3 Legal Movies that Have the Law All Wrong

Judging by the movies, being a lawyer, a prosecutor, or even a police detective is as easy as one-two-three. All one apparently needs to do is graduate from Law School, don a rain coat or tailored blazer, then find some poor soul to defend/exonerate/get out of jail. High drama ensues, the brave legal eagle always saves the day, and no injustice goes unpunished. The enduring nature of this genre has been proven time and again, from the 1940s classic To Kill a Mocking Bird, to the popular 70s, 80s and 90s TV shows (Law and Order, Columbo and Matlock) to name but a few, to the iconic movie classics that explored it (A Few Good Men, Kramer versus Kramer—and the list could go endlessly on). But the interesting part is that, all too often, screenwriters and directors will sacrifice factual accuracy for the sake of a more interesting plot twist. That’s why today we’re going to reveal three justice-makers that actually abuse the legal system as it works in real life. In spite of their dalliances on the screen, trust us – you would not want any of them representing you or trying to save your hide in the real world.

·         Matlock

Back in the 1980s, Matlock was all the rage, in terms of TV popularity. He was a retired police officer, whose drive for justice had him take on the legal profession. In his perennial trench coat, Matlock would basically do the same thing in every episode: find an innocent victim of the system, prove they had been framed, and help the truth come to light by the end of the show. The last witness to go on the stand was always the guilty one and Matlock always managed to prove they were the ones who’d done it, as well as have them confess. The problem is that Matlock’s behavior is entirely unethical and liable for disbarring: he obstructs justice by tampering with the crime scene to collect evidence. To boot, evidence that escapes the chain of custody is not actually admissible in a real-life trial. And then, of course, surprise evidence simply does not exist in the legal system, in which the court needs to know about all the existing evidence before actually beginning the trial proceedings.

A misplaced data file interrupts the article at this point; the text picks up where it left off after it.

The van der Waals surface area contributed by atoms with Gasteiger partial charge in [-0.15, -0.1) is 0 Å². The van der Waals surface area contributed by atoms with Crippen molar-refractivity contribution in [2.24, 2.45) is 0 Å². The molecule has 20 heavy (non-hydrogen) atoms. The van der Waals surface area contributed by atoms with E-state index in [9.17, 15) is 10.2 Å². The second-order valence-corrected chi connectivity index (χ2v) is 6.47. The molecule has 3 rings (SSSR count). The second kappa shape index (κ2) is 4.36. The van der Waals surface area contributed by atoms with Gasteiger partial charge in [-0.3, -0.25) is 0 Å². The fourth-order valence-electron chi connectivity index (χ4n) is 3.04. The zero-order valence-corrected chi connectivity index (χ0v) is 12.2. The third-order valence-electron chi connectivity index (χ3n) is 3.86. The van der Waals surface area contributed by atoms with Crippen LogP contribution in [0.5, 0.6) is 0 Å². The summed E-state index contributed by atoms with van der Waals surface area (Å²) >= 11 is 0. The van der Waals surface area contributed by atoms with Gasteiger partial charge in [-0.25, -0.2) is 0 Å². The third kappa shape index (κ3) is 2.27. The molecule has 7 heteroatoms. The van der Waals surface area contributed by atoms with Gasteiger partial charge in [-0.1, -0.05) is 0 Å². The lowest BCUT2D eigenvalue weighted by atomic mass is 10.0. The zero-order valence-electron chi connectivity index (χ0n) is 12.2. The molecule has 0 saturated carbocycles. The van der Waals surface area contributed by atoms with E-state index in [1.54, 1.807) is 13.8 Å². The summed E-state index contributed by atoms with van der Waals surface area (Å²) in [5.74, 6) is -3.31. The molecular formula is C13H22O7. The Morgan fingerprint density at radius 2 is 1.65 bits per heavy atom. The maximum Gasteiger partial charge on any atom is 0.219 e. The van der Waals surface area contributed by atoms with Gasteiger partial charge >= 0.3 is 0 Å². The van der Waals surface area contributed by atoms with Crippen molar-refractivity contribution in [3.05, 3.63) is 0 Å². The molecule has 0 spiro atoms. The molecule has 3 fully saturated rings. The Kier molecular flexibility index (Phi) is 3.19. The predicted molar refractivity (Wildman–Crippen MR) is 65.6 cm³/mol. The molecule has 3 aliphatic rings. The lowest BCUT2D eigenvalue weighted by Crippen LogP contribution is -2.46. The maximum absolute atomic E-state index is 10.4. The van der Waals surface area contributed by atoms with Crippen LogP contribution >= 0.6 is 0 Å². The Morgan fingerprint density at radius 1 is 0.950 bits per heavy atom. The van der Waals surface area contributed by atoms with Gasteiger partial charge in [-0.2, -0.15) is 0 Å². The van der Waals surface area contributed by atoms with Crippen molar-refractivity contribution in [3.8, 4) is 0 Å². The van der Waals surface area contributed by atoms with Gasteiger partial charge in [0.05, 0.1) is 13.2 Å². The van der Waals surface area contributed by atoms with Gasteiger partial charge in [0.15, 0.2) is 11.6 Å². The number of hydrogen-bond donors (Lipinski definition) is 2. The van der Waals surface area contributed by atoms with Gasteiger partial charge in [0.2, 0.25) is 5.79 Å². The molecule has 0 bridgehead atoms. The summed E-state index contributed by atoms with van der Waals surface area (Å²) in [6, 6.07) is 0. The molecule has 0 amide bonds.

·         A Time to Kill

We’re in the backwoods of Mississippi, where Samuel L. Jackson has just killed two men, who raped and beat his ten year old daughter to death. Matthew McConaughey is defending him, while Kevin Spacey is his opponent in the courtroom. McConaughey decides to have his client declared not guilty on account of temporary insanity, even though he actually did kill the two men – and in the courthouse no less. Now, in terms of dramatic achievements, acting, and tension buildup in the script, this film is a classic, which makes  powerful statements about racism. You can still catch it via Time Warner Cable Boston, if you live in Massachusetts – and you probably should, if anything just to get a glimpse of what it’s like to live in the same town as the KKK. But, beyond this point, everything about the legal proceedings in the movie is wrong. First off, McConaughey does not base any of his arguments on the insanity angle. Secondly, Jackson clearly premeditates the shoot-out, which is just about as far from a plea of insanity as possible. Thirdly, during the shooting, he also manages to shoot a police deputy, who has to have his leg amputated. And, what do you know?, at the end of the day he is found not guilty on all three charges (two murders and shooting the deputy). Why? Because he really was innocent? No. There is absolutely no proof for this brought before the jury. Simply because what happened to him was unfair. Hint: it never works like this in real life.

·         12 Angry Men

If you’re at all passionate about the legal field, then you’ve probably seen this courtroom drama classic. The plot is simple: a jury needs to decide if a young man is guilty of having killed his father. 11 out of 12 jurors believe he did it in the beginning, but juror no. 8 is determined to prove it isn’t so. He takes justice into his own hands and takes apart all the pieces of evidence brought before the jury. Most of his argumentation is based on wild assumptions; what’s more, at one point he even brings a knife into the courthouse, to prove the alleged murder weapon is not really unique, as the prosecution had claimed. First off, it is against the law for the jury to take part in the investigations. Secondly, jury duty means deciding whether the evidence is true or not, not to make assumptions about it. In other words, if one piece of evidence deconstructs another one’s truthfulness, then it’s all right to refute the first piece of evidence. Assuming the first one was rigged is an altogether different story. All in all, in real life, Juror no. 8 would have most likely been reported by another member of the jury and asked to step down.

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Marc Bonetti

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